Are you Suffering From Shoulder Pain?
Are you suffering from shoulder pain? Have you noticed difficulty lifting objects, doing daily activities, participating in recreation sports, or trouble sleeping do to shoulder pain and stiffness? Are you getting frustrated from the pain interfering with the things you love or want to do? If you answered yes to any one of these, this is not uncommon for shoulder injuries.
The truth about shoulder pain is that most shoulder injuries occur over time. Of course you can have a traumatic shoulder injury but even these types of injuries tend to manifest and become chronic over time. Either way, both of these issues can become chronic and interfere with your life, how you function, your mood.
What is shoulder pain?
True shoulder pain typically occurs as an injury to the ball and socket joint. Although there most likely is pain in the front of the shoulder, the pain could be located on the top, side, back, underneath, and it may even radiated down to other areas of the body.
The shoulder joint is a very unique joint because it has a lot of movement in many different directions. It is primarily attached by ligaments within the shoulder but most of the stability of the shoulder is determined by the function of the muscles that attach to it. This includes but is not limited to the scapular (shoulder blade), the AC joint (Acromioclavicular joint), the SC joint (sternoclavicular joint), and the GH (Glenohumeral joint AKA ball and socket). Injury or dysfunction one of multiple of these structures or any structure for that matter can lead to changes in the shoulder function that result in the altered mechanics.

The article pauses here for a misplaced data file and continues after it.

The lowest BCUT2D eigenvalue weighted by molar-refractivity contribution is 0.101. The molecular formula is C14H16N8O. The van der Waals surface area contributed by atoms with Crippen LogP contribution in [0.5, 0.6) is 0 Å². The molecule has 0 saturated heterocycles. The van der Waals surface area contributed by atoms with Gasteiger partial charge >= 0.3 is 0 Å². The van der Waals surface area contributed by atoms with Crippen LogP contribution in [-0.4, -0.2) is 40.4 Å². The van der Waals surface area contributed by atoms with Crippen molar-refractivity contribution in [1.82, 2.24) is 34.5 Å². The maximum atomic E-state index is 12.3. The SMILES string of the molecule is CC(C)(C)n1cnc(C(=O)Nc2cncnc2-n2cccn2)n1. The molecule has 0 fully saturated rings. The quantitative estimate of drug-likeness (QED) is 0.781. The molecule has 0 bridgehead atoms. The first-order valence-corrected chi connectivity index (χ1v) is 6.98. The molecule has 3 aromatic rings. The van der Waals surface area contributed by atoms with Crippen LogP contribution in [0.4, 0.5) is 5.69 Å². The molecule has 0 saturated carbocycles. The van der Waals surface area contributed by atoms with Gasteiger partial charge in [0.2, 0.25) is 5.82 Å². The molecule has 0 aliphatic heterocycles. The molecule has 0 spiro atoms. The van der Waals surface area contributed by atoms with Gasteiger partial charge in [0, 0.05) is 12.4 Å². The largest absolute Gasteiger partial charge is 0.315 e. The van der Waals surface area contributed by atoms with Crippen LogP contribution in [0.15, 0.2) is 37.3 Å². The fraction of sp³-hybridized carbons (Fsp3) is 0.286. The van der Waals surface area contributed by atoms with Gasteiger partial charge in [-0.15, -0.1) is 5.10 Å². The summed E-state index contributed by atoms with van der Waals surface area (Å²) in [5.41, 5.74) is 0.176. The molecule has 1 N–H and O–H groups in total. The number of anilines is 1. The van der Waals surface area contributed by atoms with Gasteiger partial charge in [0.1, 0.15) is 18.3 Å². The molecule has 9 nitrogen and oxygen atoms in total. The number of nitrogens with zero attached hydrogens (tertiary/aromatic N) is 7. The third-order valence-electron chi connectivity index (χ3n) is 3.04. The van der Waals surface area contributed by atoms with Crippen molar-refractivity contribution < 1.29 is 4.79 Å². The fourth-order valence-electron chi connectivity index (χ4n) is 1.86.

How does shoulder pain occur?
Most shoulder pain occurs over time and is as a result repetitive strain and movements. Many injuries also do occur from trauma such as slip and falls, car accidents, sports injuries, etc. As mentioned before, the shoulder is a very dynamic joint that has many muscles that attach to it. Most of the time, overuse of certain muscles (while at the same time other muscles become undersused) then alter the mechanics of the joint. This muscle imbalance is the beginning of the injury cycle but there is often no pain. Pain tends to be the very last thing that we feel as humans. It is a sign that your body needs to change and that you have been doing things wrong for some time. Another way to stay it… its your body telling you to stop, recognize there is something wrong and the pain signal is an indication that if you go further, you may hurt yourself more.
What is recovery from shoulder pain like?
Lets face it, most people do not want surgery unless it’s absolutely necessary! It is typically best to follow a conservative approach to care. Studies and research shows that those patients who are healthier, have better range of motion, strengthen, etc have better outcomes with not only conservative care but surgery as well.
Okay, so if you do not want surgery then here is what it looks like. Assuming you are in a lot of pain you typically go through three phases of care. Phase one of the shoulder is to reduce pain, inflammation, swelling, and make you more comfortable. In this stage you are likely in a lot of pain from either a new shoulder injury or an exacerbation of a shoulder injury that you had in the past.